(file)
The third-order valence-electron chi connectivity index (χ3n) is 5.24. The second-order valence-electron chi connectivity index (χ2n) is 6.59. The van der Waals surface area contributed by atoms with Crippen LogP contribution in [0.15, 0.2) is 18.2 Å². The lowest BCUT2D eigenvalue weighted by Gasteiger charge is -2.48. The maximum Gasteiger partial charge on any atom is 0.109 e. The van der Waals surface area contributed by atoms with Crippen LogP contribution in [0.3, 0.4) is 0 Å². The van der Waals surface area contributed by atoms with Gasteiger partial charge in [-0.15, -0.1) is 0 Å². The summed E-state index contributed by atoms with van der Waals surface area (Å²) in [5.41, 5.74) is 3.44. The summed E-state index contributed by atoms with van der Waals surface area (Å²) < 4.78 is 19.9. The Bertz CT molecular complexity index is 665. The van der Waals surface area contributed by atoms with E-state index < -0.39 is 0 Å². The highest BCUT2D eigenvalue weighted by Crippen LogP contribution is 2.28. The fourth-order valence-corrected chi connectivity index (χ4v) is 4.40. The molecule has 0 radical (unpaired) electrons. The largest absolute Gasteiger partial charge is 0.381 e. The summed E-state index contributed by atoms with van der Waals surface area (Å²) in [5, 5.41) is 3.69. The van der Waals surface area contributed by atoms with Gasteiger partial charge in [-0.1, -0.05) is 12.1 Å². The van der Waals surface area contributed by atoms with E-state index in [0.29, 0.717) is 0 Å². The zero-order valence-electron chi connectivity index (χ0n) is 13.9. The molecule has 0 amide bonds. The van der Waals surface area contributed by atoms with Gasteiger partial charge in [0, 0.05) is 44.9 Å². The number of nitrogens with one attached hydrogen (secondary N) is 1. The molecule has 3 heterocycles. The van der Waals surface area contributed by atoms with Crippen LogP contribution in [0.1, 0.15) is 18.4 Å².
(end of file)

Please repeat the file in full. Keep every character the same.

The third-order valence-electron chi connectivity index (χ3n) is 5.24. The second-order valence-electron chi connectivity index (χ2n) is 6.59. The van der Waals surface area contributed by atoms with Crippen LogP contribution in [0.15, 0.2) is 18.2 Å². The lowest BCUT2D eigenvalue weighted by Gasteiger charge is -2.48. The maximum Gasteiger partial charge on any atom is 0.109 e. The van der Waals surface area contributed by atoms with Crippen LogP contribution in [0.3, 0.4) is 0 Å². The van der Waals surface area contributed by atoms with Gasteiger partial charge in [-0.15, -0.1) is 0 Å². The summed E-state index contributed by atoms with van der Waals surface area (Å²) in [5.41, 5.74) is 3.44. The summed E-state index contributed by atoms with van der Waals surface area (Å²) < 4.78 is 19.9. The Bertz CT molecular complexity index is 665. The van der Waals surface area contributed by atoms with E-state index < -0.39 is 0 Å². The highest BCUT2D eigenvalue weighted by Crippen LogP contribution is 2.28. The fourth-order valence-corrected chi connectivity index (χ4v) is 4.40. The molecule has 0 radical (unpaired) electrons. The largest absolute Gasteiger partial charge is 0.381 e. The summed E-state index contributed by atoms with van der Waals surface area (Å²) in [5, 5.41) is 3.69. The van der Waals surface area contributed by atoms with Gasteiger partial charge in [-0.1, -0.05) is 12.1 Å². The van der Waals surface area contributed by atoms with E-state index in [0.29, 0.717) is 0 Å². The zero-order valence-electron chi connectivity index (χ0n) is 13.9. The molecule has 0 amide bonds. The van der Waals surface area contributed by atoms with Gasteiger partial charge in [0, 0.05) is 44.9 Å². The number of nitrogens with one attached hydrogen (secondary N) is 1. The molecule has 3 heterocycles. The van der Waals surface area contributed by atoms with Crippen LogP contribution in [0.1, 0.15) is 18.4 Å².